Various types of charge controllers are available in the market. Two of the most popular are the PWM or Pulse Width Modulation type and the MPPT or Maximum Power Point Tracking type. Although an MPPT type charge controller is more expensive than a PWM type, the former helps to boost the performance of solar arrays connected to the batteries. On the other hand, a PWM-type charge controller can extend the lifecycle of a battery bank at the expense of a lower performance from the solar panel. Typically, charge controllers exhibit a lifespan of about 15 years.

The XH-M60x family of battery charge controller modules is among the low-cost varieties offered by Chinese manufacturers. The most popular among them is the XH-M603. As the XH-M603 is not an overall charger, it is necessary to connect the battery to an external charger compatible to the battery.

The user can set optimal thresholds for initiating and terminating the battery charging cycle—making the charge controller a rather universal type, suitable for a wide range of batteries. Therefore, when the battery voltage falls below the set start value, the onboard relay starts routing the charging voltage from the charger to the battery. As soon as the battery voltage exceeds the stop value, the relay terminates the charging process.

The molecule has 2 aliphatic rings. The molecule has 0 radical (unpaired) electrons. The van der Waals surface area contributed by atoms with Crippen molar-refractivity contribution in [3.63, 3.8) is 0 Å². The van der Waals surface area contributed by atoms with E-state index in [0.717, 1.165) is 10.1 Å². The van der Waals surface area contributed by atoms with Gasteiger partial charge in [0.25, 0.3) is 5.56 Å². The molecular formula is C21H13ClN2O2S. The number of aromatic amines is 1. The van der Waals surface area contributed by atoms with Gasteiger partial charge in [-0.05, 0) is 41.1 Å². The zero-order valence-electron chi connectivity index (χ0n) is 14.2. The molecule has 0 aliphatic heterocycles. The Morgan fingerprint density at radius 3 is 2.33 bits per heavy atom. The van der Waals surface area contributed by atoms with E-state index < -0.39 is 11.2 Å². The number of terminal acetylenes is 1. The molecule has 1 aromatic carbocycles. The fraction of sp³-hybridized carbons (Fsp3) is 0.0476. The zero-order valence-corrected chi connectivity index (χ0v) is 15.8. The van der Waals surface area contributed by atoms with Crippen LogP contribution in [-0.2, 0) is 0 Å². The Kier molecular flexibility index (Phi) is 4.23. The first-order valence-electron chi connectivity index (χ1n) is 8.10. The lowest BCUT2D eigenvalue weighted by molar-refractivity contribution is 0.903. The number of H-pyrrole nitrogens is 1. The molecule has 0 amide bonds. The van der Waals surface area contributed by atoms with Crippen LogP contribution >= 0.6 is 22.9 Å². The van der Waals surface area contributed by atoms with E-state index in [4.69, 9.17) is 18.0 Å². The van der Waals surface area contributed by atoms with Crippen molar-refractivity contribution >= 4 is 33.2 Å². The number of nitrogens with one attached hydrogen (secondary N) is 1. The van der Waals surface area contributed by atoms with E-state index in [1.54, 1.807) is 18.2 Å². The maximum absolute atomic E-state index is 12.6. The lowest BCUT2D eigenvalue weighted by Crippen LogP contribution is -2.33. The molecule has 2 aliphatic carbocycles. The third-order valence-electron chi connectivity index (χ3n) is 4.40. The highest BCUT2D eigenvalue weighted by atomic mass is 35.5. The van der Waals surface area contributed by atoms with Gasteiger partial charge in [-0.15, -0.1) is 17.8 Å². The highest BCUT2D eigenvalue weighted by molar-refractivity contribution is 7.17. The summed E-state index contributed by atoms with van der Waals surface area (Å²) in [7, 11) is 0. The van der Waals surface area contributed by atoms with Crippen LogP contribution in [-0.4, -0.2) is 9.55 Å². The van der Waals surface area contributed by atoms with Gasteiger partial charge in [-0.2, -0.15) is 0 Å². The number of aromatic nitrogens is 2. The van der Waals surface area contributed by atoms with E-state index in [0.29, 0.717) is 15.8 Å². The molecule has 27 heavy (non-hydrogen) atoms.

XH-M603 battery charge controller module has a three-digit display on board for indicating the battery voltage. The display resolution is 0.1V. It accepts batteries with voltages between 12 and 24 V, Whereas it accepts input charging voltages between 10 and 30 VDC. The control precision is 0.1 V, while the DC voltage output tolerance is ±0.1 VDC. The overall dimensions of the module are 82 x 58 x 18 mm.

A small microcontroller controls the module, which has two voltage regulator chips onboard. There are a bunch of discrete components, including two micro-switches, a screw terminal block, an electromagnetic display, a three-digit Led display, and one red LED.

The charger connection to the module must maintain proper polarity. Likewise, the battery polarity is also important for the proper functioning of the module.

Rechargeable Batteries from Packing Materials

Sweden was in the news recently for their extreme recycling capacity. Swedes recycle waste to the extent that they have to import garbage from other countries for use as landfills. Others countries struggling to recycle their garbage may be interested in generating rechargeable batteries from discarded packing materials that do not degrade when used as landfills.